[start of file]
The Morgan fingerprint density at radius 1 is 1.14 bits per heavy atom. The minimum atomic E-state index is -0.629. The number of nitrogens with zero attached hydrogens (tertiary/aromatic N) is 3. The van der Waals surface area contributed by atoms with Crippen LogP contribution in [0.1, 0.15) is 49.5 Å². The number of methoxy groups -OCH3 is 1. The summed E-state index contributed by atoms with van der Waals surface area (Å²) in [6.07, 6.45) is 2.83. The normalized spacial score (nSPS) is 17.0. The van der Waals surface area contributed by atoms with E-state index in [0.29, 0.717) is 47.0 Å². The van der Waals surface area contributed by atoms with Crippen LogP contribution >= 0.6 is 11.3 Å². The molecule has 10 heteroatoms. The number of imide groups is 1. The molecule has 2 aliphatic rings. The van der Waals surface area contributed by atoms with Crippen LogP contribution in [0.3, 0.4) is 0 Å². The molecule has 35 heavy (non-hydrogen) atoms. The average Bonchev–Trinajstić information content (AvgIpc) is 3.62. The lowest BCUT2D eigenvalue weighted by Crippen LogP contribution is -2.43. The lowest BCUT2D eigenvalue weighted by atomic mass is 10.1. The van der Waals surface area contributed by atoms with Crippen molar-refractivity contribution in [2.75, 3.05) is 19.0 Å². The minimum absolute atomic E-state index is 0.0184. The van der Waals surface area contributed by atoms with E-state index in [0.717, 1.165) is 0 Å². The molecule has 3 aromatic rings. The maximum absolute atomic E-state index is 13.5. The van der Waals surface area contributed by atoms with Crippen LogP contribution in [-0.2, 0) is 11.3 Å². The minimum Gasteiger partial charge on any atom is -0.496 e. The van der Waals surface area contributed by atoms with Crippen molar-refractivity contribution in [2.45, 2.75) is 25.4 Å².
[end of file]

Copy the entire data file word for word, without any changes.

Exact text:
The Morgan fingerprint density at radius 1 is 1.14 bits per heavy atom. The minimum atomic E-state index is -0.629. The number of nitrogens with zero attached hydrogens (tertiary/aromatic N) is 3. The van der Waals surface area contributed by atoms with Crippen LogP contribution in [0.1, 0.15) is 49.5 Å². The number of methoxy groups -OCH3 is 1. The summed E-state index contributed by atoms with van der Waals surface area (Å²) in [6.07, 6.45) is 2.83. The normalized spacial score (nSPS) is 17.0. The van der Waals surface area contributed by atoms with E-state index in [0.29, 0.717) is 47.0 Å². The van der Waals surface area contributed by atoms with Crippen LogP contribution >= 0.6 is 11.3 Å². The molecule has 10 heteroatoms. The number of imide groups is 1. The molecule has 2 aliphatic rings. The van der Waals surface area contributed by atoms with Crippen LogP contribution in [0.3, 0.4) is 0 Å². The molecule has 35 heavy (non-hydrogen) atoms. The average Bonchev–Trinajstić information content (AvgIpc) is 3.62. The lowest BCUT2D eigenvalue weighted by Crippen LogP contribution is -2.43. The lowest BCUT2D eigenvalue weighted by atomic mass is 10.1. The van der Waals surface area contributed by atoms with Crippen molar-refractivity contribution in [2.75, 3.05) is 19.0 Å². The minimum absolute atomic E-state index is 0.0184. The van der Waals surface area contributed by atoms with E-state index in [0.717, 1.165) is 0 Å². The molecule has 3 aromatic rings. The maximum absolute atomic E-state index is 13.5. The van der Waals surface area contributed by atoms with Crippen LogP contribution in [-0.2, 0) is 11.3 Å². The minimum Gasteiger partial charge on any atom is -0.496 e. The van der Waals surface area contributed by atoms with Crippen molar-refractivity contribution in [2.45, 2.75) is 25.4 Å².